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Image Courtesy: CNET.com

Windows 10 April 2018 Update is buggy on some hardware and it has been troublesome for quite a while now. Microsoft recently discovered a bug in Intel SSDs and the company has now acknowledged that a bug is also affecting devices that are equipped with Toshiba SSDs. The company is working with Toshiba and the fix will be deployed in the coming weeks.

In the meanwhile, Microsoft has blocked Windows 10 April 2018 Update on PCs with affected Toshiba SSDs. Microsoft confirmed that the PCs running Windows 10 April 2018 Update with Toshiba SSDs could see lower battery life and it might experience other issues.

The PCs that are equipped with Toshiba SSDs could also notice degraded performance and similar issues after installing Windows 10 April 2018 Update. The bug only affects Toshiba XG4 Series, Toshiba XG5 Series, and Toshiba BG3 SSDs.

As noted above, Microsoft and Toshiba are currently working together to identify the bug and the fix could be deployed soon. Microsoft is also blocking the Windows 10 April 2018 Update on such devices to avoid the widespread of the bug.

Microsoft is not aware of any such issues on other SSD models from Toshiba, so the same issue might not affect other SSD models from the company.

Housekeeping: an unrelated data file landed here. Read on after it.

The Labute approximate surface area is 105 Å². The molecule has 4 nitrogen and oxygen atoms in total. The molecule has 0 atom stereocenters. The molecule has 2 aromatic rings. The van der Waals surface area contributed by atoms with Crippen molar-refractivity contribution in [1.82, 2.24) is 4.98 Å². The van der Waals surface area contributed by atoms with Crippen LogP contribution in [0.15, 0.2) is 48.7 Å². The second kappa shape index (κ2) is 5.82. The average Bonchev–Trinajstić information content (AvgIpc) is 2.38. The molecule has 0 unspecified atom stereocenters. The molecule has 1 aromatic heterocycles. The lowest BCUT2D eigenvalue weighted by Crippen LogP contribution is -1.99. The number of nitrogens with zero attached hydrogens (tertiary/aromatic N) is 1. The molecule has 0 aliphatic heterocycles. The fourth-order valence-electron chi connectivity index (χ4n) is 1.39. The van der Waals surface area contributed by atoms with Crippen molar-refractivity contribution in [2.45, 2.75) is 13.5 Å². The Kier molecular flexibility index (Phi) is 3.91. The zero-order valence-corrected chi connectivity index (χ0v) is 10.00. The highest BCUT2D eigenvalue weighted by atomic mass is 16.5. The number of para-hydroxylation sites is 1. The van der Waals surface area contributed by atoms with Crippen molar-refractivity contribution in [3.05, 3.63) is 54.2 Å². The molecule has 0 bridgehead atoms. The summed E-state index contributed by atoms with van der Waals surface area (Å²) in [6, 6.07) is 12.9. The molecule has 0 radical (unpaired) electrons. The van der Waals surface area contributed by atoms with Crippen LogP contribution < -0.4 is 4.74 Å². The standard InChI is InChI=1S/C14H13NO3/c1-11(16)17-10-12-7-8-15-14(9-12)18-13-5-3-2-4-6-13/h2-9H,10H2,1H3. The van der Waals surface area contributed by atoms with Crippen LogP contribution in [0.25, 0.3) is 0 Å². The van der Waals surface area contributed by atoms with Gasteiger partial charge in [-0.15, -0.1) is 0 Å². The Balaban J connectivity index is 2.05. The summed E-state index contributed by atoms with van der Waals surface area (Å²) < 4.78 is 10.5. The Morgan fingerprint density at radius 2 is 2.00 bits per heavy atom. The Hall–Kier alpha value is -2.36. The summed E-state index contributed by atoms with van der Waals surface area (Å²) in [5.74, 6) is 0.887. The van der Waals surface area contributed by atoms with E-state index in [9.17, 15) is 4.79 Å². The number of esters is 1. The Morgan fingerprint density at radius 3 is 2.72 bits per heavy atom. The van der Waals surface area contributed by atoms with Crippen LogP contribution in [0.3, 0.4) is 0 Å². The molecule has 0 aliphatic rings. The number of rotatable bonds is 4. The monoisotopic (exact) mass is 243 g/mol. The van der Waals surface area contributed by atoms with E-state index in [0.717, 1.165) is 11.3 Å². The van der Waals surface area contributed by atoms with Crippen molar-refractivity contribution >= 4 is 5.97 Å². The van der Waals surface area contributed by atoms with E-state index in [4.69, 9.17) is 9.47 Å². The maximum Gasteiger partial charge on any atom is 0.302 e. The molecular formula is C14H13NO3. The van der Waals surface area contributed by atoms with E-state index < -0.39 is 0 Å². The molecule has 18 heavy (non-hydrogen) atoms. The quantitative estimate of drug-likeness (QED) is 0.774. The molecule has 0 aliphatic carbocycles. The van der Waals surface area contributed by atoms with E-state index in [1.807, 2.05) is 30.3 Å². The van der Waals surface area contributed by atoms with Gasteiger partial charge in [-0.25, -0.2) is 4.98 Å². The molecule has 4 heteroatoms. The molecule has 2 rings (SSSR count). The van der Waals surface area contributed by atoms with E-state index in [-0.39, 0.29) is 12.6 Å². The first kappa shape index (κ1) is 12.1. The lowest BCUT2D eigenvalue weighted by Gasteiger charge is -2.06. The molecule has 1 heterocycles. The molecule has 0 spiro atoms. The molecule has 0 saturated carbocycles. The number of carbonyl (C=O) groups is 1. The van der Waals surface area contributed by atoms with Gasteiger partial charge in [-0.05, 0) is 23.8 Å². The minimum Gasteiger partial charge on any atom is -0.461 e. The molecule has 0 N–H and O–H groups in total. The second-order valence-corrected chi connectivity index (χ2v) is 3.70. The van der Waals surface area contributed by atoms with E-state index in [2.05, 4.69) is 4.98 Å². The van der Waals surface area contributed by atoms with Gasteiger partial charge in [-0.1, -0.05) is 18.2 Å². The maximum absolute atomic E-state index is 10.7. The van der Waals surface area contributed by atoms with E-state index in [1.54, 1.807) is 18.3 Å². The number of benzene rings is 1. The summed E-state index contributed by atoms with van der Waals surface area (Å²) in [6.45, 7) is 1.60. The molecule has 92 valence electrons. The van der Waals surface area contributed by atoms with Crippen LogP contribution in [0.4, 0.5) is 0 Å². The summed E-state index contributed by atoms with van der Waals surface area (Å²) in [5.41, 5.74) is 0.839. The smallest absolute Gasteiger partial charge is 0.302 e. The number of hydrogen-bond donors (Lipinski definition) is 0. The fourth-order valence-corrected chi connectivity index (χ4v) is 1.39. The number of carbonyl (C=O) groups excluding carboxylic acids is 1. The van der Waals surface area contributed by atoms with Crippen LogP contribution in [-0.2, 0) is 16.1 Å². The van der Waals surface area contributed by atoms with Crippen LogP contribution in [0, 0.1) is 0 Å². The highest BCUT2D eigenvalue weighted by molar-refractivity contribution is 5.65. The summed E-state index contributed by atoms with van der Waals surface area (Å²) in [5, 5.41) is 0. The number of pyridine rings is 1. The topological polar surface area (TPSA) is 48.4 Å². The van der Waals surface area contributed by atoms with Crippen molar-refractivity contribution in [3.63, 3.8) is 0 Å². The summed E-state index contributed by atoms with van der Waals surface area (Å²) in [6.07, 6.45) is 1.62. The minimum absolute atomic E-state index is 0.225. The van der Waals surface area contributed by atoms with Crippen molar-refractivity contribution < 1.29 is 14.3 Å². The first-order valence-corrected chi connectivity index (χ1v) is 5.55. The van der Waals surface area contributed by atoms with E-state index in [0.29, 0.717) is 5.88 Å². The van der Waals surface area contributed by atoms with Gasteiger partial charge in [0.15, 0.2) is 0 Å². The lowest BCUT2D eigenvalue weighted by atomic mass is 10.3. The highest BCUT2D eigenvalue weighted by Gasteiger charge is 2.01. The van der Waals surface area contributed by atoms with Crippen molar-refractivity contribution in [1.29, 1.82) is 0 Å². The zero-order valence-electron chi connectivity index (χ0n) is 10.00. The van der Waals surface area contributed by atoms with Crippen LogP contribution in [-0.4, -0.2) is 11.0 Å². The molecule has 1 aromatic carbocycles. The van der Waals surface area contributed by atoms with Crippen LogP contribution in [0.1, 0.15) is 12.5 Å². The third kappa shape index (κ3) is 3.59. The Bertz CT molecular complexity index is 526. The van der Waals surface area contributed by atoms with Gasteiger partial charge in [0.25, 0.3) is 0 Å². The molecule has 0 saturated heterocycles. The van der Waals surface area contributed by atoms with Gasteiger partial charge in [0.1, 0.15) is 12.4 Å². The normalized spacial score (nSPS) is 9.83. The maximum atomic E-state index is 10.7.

“Microsoft is working with OEM partners and Toshiba to identify and block devices with Toshiba XG5 Series or Toshiba BG3 Series solid state disk (SSD) from installing the April 2018 Update due to a known incompatibility that may cause battery performance issues,” the company explained.

Microsoft hasn’t published any workaround to deal with battery and performance issues. If you’ve upgraded your PC to the latest version of Windows 10 and your device is impacted by this bug then you may need to return to the previous Windows 10 version.

It might take a couple of weeks for Microsoft to deliver flawless performance in the April update, and in case you are experiencing similar issues, here’s how you can remove the update and downgrade your device to the previous version of the OS.

  • Open the Settings app from Start menu.
  • Navigate to Update & Security > Recovery > Go back to the previous version of Windows 10.
  • Click the Get started button to begin the process.

Fortunately, Microsoft is working with Toshiba to address the reported issues and the fix will be included in the next cumulative update.

  • Daniel D. Moore

    When will Microsoft learn that their Windows 10 Operating System Sucks…Always has sucked and Always will Suck…I would rather run Windows Vista in which Everyone thought was the worst it could get